Space and Treasures

Last time I wrote about working with my husband to decide what to do with the spaces in our home. We have the luxury of enough space to suit our projects. Not all do…

Recently, a friend with pre-teen children told how she had cleared her living room to make way for a time-sensitive project. No sooner had she finished than her son gleefully dragged out his bin full of Legos. Within minutes this wealth of open workspace was filled with his projects-in-progress. You may imagine what ensued! (The Legos were impounded.)

When I was young, we kids received a gift craft set. It had wooden beads painted to be faces, bodies, arms and legs and instructions for assembling them into little figures using adroitly twisted pipe cleaners. I loved those little painted beads; in my imagination they became living characters and I couldn’t wait to bring them to life.

The detail was too picky for our child-sized fingers and although my father helped us finish making a few of the figures, my exuberant, bored, younger siblings soon littered the room with the colorful bits and pieces.

My mother, who could be impatient about gifts of children’s projects that required adult participation, regarded the mess and announced that if, on the morrow, she found ANY of this mess it would all be discarded.

She must have stepped on a bead because the next day I came home from school to find the set, even the finished figures, gone.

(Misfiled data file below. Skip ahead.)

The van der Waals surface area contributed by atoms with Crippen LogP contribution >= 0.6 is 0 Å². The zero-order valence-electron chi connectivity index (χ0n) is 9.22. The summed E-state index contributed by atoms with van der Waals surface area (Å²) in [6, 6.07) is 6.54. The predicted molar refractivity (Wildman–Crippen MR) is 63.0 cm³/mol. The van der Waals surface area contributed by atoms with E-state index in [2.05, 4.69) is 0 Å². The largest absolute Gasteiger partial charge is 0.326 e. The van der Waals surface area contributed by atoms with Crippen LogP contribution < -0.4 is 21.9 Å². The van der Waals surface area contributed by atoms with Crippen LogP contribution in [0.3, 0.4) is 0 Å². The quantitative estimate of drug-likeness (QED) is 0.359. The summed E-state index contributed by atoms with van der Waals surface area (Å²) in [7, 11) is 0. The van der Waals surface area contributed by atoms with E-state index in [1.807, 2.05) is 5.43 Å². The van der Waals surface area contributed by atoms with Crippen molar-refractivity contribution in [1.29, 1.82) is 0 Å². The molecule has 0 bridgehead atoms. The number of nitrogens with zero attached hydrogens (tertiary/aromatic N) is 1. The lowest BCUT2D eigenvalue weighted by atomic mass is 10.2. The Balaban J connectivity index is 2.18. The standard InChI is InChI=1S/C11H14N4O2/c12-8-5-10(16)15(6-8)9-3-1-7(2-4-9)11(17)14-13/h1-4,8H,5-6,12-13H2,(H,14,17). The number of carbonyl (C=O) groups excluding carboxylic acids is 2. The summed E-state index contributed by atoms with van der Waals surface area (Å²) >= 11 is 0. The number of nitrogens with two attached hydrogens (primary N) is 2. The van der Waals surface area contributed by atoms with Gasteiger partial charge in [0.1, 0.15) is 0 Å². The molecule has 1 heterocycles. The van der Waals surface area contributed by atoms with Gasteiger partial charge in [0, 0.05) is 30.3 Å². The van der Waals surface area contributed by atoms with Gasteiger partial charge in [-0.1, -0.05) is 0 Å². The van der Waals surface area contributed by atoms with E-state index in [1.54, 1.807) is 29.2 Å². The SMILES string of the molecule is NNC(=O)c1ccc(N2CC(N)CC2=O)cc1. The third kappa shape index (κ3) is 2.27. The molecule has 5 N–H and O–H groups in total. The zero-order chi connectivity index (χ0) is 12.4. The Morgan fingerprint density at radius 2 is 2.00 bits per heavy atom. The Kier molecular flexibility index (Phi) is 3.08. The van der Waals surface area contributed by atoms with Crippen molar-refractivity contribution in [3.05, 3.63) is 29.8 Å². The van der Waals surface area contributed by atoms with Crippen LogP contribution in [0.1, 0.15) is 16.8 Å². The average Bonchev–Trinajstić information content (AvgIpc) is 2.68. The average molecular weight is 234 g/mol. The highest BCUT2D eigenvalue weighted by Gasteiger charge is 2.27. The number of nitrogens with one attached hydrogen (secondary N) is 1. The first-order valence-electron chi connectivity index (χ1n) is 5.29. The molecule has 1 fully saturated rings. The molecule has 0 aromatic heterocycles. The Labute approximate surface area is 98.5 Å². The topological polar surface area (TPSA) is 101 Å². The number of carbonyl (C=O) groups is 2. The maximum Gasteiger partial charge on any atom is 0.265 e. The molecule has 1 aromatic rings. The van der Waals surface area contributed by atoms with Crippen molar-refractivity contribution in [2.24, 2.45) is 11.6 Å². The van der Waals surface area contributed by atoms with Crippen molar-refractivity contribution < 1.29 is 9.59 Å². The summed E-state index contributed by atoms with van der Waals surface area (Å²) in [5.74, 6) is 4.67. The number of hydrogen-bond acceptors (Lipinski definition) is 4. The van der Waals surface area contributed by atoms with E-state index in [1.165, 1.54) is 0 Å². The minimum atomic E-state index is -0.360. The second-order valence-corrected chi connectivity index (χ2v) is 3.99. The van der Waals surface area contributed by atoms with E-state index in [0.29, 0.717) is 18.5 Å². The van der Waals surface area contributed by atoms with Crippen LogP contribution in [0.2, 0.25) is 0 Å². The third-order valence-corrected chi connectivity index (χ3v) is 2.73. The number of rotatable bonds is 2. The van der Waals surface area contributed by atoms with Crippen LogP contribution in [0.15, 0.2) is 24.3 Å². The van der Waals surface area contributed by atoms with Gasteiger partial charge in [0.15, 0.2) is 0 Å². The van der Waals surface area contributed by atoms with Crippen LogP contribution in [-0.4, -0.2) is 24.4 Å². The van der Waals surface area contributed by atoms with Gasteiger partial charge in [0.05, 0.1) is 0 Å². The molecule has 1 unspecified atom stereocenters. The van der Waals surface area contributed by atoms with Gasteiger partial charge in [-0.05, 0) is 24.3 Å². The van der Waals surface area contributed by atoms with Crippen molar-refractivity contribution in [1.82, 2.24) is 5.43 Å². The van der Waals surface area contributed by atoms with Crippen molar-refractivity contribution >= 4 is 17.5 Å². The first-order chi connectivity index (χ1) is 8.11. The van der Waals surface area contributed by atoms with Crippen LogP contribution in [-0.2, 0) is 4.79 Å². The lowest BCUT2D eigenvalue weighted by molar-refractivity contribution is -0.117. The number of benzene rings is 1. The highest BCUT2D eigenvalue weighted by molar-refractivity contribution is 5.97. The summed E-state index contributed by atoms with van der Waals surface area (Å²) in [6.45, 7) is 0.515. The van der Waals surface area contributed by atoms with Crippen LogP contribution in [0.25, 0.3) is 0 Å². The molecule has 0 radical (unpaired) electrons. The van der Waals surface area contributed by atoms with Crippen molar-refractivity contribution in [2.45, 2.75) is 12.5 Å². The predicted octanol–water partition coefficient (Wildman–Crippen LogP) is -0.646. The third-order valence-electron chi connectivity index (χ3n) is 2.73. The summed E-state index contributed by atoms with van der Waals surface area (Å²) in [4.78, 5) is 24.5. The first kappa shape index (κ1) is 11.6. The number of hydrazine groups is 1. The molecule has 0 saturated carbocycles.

Although I knew that she’d warned us, I wailed so bitterly over the deaths of my inanimate friends that my mother softened. But it was too late. She did find one little figure she had missed in the sweep. For years that figure was a fixture on our Christmas trees.

But what took root in my heart was not the intended lesson of “Don’t Leave Your Stuff Lying Around Cluttering Up The Place.” Rather it reinforced my already skeptical views about sharing precious things. I learned to hide my treasures and became reluctant even to admit aloud that I had any.

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Author: American Declutterer

I've had three careers, moved among thirteen states, and cleared four houses after loved ones moved on. Sometimes you just have to look at all the stuff and laugh. Then get back to discarding.

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